Verizon still working to restore services after Hurricane Sandy
The aftermath of Sandy destroyed much of Verizon's copper wiring. Here's how the wireless carrier plans to fix it
Verizon Wireless announced Friday that it had already restored a large number of its services since its Lower Manhattan facilities were flooded by Hurricane Sandy. And while it's been making repairs at record speeds, the company's work is far from over.
Dante D'Orazio over at The Verge got an inside look at the aftermath of Sandy, and just how severely it damaged Verizon's copper wiring. The impact was so great that rather than attempting to repair or replace the copper, the wireless provider is now reworking its downtown facilities with fiber optics instead.
From the the report:
"Miles of copper is ruined not only in the cable vault at Broad Street, but also at 20 or so manholes around the area. Even worse, paper insulation in the copper wiring sucks water through the cabling from capillary action, destroying cabling even in dry areas. Levendos says it’s "far too tedious, time consuming, and not effective of a process to try and put this infrastructure back together," so Verizon’s taking the opportunity to rewire with fiber optics instead. Service has been restored to FiOS customers for over a week — unlike copper, fiber optics aren’t damaged by the water."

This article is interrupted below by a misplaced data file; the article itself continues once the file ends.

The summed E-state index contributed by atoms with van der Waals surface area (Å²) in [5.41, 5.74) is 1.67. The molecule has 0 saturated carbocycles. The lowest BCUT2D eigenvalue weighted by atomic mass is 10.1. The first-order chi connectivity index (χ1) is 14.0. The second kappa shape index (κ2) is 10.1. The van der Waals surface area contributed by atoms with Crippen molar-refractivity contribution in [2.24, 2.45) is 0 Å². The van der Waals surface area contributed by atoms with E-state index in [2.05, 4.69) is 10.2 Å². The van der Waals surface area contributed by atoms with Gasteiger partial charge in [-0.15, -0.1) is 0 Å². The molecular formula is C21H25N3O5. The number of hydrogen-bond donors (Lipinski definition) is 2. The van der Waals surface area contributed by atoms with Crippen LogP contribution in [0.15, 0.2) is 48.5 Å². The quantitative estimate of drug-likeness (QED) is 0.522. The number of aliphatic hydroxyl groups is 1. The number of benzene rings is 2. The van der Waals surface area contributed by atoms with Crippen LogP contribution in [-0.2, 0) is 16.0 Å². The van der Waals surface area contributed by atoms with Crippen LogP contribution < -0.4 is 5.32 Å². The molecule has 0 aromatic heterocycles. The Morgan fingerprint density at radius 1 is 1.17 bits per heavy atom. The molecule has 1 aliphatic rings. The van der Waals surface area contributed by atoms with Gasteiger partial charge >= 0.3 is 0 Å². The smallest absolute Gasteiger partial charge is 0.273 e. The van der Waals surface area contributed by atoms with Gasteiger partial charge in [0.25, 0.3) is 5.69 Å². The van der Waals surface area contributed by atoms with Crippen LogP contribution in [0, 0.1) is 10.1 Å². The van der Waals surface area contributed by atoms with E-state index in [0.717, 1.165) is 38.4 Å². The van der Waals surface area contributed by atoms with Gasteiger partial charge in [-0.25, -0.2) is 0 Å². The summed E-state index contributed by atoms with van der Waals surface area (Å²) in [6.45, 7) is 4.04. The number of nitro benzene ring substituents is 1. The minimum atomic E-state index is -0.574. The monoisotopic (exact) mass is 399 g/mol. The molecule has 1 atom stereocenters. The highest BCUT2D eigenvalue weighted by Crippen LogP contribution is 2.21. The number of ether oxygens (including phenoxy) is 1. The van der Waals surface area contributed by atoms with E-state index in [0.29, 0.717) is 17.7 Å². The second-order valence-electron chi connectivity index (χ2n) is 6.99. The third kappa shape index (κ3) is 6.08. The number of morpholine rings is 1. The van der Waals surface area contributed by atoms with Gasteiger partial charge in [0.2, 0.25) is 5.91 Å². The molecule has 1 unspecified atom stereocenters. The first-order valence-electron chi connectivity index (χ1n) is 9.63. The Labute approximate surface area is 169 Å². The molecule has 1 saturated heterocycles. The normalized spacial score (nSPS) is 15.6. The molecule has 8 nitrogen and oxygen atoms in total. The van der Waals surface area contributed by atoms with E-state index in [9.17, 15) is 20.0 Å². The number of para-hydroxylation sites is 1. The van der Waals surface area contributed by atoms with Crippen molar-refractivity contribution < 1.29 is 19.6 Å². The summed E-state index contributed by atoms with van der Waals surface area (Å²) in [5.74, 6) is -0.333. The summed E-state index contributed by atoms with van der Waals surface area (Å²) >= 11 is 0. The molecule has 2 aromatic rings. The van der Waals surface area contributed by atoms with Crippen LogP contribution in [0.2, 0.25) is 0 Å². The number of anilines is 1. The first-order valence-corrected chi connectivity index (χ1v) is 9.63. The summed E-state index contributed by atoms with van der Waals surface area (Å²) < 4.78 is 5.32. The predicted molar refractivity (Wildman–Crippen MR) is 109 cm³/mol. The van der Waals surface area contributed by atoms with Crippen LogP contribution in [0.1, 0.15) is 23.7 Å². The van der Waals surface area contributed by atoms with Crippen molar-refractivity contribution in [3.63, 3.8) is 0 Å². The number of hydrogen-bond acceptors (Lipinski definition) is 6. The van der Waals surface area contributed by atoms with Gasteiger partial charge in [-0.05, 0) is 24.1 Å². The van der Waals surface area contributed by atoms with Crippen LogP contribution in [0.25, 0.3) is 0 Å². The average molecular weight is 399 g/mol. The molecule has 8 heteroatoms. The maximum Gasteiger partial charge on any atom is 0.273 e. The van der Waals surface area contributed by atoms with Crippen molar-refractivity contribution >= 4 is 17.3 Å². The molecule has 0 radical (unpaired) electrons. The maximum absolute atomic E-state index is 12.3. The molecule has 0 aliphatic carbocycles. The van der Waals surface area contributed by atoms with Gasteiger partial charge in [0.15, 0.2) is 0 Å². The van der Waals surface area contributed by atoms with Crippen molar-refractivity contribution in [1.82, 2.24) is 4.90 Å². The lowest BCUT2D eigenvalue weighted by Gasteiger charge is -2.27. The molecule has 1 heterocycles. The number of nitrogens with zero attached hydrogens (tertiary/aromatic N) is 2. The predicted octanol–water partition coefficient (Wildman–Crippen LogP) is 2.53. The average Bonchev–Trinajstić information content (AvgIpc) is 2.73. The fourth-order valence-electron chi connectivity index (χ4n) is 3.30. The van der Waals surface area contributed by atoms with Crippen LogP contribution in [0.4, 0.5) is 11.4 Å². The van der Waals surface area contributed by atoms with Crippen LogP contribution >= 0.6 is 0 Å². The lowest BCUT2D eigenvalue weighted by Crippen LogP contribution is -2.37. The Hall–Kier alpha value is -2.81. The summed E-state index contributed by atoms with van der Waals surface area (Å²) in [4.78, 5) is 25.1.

Sounds good, for sure. But there's still a huge downside here, and it has everything to do with time. According to the report, thousands are currently without service in Lower Manhattan, and the fiber optics fix is hardly a quick one. Getting the fiber connected to each building is really just the first step. After that, workers have to bring service to each unit separately.
Verizon will continue releasing updates on its restored services directly on its site.